Flight review, Flight Blu-ray review
Starring
Denzel Washington, Don Cheadle, Bruce Greenwood, Kelly Reilly, John Goodman, Nadine Velazquez
Director
Robert Zemeckis
Flight

Reviewed by David Medsker

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hink of “Flight” as Michael Crichton’s book “Airframe” crossed with the Michael Keaton movie “Clean and Sober,” with some talk about God awkwardly sprinkled throughout. The TV ads are pushing the “Airframe” portion of the story, but really, this is a movie about alcoholism, with an unusually large budget. John Gatins’ script certainly has good intentions, but as we all know, that is what they used to pave the road to hell.

Captain Whip Whitaker (Denzel Washington) is a commercial pilot, and during a short flight from Orlando to Atlanta, he encounters some severe turbulence. His unconventional methods to avoiding the rough air scare his first-time co-pilot Kevin (Brian Geraghty), but Whip eventually finds friendlier skies. Upon descent into Atlanta, though, the plane suddenly nosedives, plummeting to the ground at speeds that will kill everyone on board and lord knows who else on the ground. Whip, however, pulls an amazing stunt in order to stabilize the plane, crash landing it in an open field, saving nearly everyone. The media calls him a hero, but there is one small problem: he was on the tail end of an all-night, coke and booze-fueled bender when it happened, and it is only a matter of time before this information is discovered by the NTSB. The airline goes into overdrive to keep Whip out of the spotlight and from doing jail time for manslaughter, but Whip ultimately becomes his own worst enemy.

The movie’s ‘B’ story involves Nicole (Kelly Reilly), a struggling junkie who meets cute with Whip in the hospital in the second act. Prior to that moment, we see her hard up for rent, scoring drugs from a porn producer friend (who of course offers her the chance to make two grand the hard way, wink wink), and getting harassed by her landlord. It’s all fine, until she leaves the picture at the beginning of the third act, and all that time they spent developing her character seems unnecessary. Couldn’t they have revealed the important parts of her back story in her first conversation with Whip in the hospital, and saved us the trouble of witnessing it firsthand? There is a lean, mean dramatic thriller in here somewhere, but it’s bogged down by distractions like the disappearing Nicole and the nameless terminal cancer patient who interrupts Whip and Nicole’s first meeting (!) to talk about God’s plan and the beauty of life. See, I told you the God talk was awkward, and that scene actually pales in comparison to the one between Whip and co-pilot Kevin in the hospital, which inspired unintentional belly laughs from the audience.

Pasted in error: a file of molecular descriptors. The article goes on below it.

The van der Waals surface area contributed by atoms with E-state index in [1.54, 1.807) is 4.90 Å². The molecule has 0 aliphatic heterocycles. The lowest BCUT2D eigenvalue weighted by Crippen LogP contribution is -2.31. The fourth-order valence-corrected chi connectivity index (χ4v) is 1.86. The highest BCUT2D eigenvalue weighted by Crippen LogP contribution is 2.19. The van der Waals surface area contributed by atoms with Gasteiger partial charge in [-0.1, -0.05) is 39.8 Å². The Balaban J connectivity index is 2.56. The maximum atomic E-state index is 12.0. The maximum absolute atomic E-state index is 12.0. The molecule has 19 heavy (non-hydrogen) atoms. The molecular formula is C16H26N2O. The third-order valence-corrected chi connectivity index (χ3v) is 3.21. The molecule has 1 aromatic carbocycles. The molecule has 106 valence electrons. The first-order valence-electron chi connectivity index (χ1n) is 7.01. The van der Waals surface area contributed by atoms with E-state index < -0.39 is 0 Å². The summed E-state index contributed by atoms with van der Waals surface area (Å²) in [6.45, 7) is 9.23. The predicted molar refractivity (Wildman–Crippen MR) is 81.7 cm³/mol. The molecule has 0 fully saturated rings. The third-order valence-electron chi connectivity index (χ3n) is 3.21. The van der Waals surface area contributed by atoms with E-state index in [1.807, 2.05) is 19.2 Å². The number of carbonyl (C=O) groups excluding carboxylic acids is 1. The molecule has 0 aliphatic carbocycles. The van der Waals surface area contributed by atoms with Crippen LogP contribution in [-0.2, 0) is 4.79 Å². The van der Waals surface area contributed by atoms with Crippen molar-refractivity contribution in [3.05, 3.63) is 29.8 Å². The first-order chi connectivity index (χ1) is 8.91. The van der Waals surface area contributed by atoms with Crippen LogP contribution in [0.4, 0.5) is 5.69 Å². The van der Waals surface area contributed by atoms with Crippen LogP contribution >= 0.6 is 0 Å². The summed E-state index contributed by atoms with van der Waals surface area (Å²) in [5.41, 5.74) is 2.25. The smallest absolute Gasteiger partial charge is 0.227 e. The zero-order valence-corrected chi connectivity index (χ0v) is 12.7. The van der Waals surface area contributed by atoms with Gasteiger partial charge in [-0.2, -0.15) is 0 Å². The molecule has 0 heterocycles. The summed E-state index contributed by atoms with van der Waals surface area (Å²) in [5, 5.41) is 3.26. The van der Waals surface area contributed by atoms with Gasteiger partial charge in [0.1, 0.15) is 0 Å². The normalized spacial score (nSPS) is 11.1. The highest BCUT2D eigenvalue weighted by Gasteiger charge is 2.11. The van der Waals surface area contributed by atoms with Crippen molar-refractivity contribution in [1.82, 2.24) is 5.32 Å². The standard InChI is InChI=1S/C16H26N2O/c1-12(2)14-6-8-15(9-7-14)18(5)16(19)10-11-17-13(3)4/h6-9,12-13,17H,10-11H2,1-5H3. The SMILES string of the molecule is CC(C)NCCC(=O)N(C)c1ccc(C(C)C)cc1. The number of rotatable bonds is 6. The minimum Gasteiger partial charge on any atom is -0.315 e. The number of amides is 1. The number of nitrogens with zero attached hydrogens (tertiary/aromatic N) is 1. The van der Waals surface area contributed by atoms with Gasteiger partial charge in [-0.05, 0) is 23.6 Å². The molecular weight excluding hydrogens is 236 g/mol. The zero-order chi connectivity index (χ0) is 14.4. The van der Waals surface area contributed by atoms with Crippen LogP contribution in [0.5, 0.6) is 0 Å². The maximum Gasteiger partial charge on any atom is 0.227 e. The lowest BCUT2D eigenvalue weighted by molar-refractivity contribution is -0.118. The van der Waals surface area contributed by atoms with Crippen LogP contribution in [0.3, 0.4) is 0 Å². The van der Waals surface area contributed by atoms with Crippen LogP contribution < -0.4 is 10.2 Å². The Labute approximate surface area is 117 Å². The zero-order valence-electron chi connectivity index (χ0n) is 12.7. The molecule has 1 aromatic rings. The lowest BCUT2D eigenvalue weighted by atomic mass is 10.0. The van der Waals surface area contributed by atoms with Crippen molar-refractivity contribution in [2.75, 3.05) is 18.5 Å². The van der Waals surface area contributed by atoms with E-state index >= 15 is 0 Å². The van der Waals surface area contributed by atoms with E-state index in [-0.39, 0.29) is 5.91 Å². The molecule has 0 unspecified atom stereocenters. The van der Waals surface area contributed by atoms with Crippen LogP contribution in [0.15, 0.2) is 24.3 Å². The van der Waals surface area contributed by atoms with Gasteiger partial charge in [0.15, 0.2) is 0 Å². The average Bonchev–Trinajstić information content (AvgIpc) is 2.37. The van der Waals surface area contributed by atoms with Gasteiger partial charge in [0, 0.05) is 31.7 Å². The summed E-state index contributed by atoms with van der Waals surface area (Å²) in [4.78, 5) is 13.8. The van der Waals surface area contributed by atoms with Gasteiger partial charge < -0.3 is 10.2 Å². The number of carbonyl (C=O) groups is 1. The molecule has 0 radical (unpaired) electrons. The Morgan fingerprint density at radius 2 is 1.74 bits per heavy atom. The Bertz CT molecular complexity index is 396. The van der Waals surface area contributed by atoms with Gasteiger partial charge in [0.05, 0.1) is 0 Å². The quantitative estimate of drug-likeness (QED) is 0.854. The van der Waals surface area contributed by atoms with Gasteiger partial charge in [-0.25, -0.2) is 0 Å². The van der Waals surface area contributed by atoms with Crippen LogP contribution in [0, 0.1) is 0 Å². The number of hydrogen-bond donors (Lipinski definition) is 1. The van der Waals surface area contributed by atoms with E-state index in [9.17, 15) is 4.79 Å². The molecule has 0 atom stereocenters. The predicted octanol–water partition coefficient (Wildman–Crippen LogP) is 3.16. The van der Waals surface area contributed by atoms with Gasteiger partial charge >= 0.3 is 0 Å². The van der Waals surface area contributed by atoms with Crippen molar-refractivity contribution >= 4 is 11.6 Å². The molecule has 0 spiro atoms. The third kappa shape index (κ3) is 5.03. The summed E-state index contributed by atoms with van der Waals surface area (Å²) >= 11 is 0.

You can see why this movie appealed to Washington, though. Movies involving addicts are Oscar bait, and Washington acts with a capital A here. Whip is a raging drunk, literally and figuratively, and it would be easy to turn him into a caricature, but Washington makes him as believable as the script will allow. John Goodman’s character, however, makes absolutely no sense. As Whip’s longtime enabler and party hound, Goodman looks like he’s playing the hippie twin brother of his character from “The Big Lebowski,” and while his screen time is memorable and amusing, it is completely out of rhythm with the rest of the movie. Indeed, between Goodman’s scenes, the random references to God and his plan, Whip’s drinking problem, and the legal maneuvering by the union to bury the scandal, “Flight” is constantly at war with itself.

That flight sequence, though, is one for the ages, a relentless, terrorizing experience so good that the rest of the movie should apologize to it for not holding up their end of the deal. (Geraghty loses points during the nosedive, though, for his channeling of Bill Paxton in “Aliens.”) Ironically, the moment that Whip lands the plane is when “Flight” begins a freefall of a different kind, and this time, there are no survivors.


Single-Disc Blu-ray Review:

There are only four extras on the "Flight" Blu-ray. There are featurettes covering the origin of the story, the making of the movie, and a detailed breakdown of the movie's harrowing flight sequence. The other bit involves highlights from Q&A sessions. It's all informative and interesting, but also a little dry. Worth a look, but only one.

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